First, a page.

When most of us hear the title Gentlemen Prefer Blondes, we think of Marilyn Monroe and Jane Russell’s iconic film performance. Few, however, are aware that the movie was based on Anita Loos’s 1925 comic novel by the same name. What does it mean, Women Adapting asks, to translate a Jazz Age blockbuster from book to film or stage? What adjustments are necessary and what, if anything, is lost?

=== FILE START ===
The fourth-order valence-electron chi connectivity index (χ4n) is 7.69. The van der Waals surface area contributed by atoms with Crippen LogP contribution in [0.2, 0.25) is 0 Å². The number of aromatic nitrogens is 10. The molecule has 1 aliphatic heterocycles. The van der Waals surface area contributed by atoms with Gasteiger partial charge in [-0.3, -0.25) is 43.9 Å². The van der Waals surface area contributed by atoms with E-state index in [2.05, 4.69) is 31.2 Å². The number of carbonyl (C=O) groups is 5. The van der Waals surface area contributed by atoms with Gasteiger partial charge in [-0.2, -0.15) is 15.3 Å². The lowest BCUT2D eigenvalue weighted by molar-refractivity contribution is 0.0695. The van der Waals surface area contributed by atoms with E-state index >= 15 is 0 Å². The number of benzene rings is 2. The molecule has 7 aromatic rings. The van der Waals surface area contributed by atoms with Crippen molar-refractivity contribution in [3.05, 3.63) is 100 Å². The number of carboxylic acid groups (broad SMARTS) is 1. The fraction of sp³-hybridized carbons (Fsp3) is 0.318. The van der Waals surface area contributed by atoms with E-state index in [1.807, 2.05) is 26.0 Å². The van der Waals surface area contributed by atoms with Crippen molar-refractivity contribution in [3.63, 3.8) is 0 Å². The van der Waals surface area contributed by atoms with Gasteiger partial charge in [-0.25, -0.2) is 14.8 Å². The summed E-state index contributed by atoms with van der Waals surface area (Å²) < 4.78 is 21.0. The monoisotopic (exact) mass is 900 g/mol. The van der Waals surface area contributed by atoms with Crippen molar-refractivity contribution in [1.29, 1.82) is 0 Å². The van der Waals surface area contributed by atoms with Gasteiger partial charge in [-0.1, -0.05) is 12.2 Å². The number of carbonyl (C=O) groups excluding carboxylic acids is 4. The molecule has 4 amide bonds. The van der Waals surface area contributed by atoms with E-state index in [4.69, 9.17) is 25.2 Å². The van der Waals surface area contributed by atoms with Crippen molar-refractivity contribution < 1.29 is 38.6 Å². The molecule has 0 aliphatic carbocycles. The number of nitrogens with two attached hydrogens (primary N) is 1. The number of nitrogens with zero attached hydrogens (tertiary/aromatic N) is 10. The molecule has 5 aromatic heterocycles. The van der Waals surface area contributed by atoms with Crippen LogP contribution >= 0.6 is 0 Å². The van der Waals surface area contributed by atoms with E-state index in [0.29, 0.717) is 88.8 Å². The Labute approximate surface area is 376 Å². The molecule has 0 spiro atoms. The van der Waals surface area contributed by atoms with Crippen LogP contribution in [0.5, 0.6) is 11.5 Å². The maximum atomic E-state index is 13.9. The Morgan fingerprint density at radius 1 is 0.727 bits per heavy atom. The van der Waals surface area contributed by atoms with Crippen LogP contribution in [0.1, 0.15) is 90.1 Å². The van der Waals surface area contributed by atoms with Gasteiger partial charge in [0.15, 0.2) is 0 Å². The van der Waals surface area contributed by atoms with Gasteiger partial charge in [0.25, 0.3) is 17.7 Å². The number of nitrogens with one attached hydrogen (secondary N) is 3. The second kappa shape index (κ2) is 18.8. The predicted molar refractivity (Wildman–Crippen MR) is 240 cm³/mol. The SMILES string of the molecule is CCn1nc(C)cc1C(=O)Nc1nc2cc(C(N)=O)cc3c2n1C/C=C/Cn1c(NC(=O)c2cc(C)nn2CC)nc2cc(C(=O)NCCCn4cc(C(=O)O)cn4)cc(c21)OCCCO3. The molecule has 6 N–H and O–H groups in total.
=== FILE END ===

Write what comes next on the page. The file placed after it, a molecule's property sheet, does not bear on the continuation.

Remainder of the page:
Bethany Wood examines three well-known stories that debuted as women’s magazine serials—Gentlemen Prefer Blondes, Edith Wharton’s The Age of Innocence, and Edna Ferber’s Show Boat—and traces how each of these beloved narratives traveled across publishing, theatre, and film through adaptation. She documents the formation of adaptation systems and how they involved women’s voices and labor in modern entertainment in ways that have been previously underappreciated. What emerges is a picture of a unique window of time in the early decades of the twentieth century, when women in entertainment held influential positions in production and management. These days, when filmic adaptations seem endless and perhaps even unoriginal, Women Adapting challenges us to rethink the popular platitude, “The book is always better than the movie.”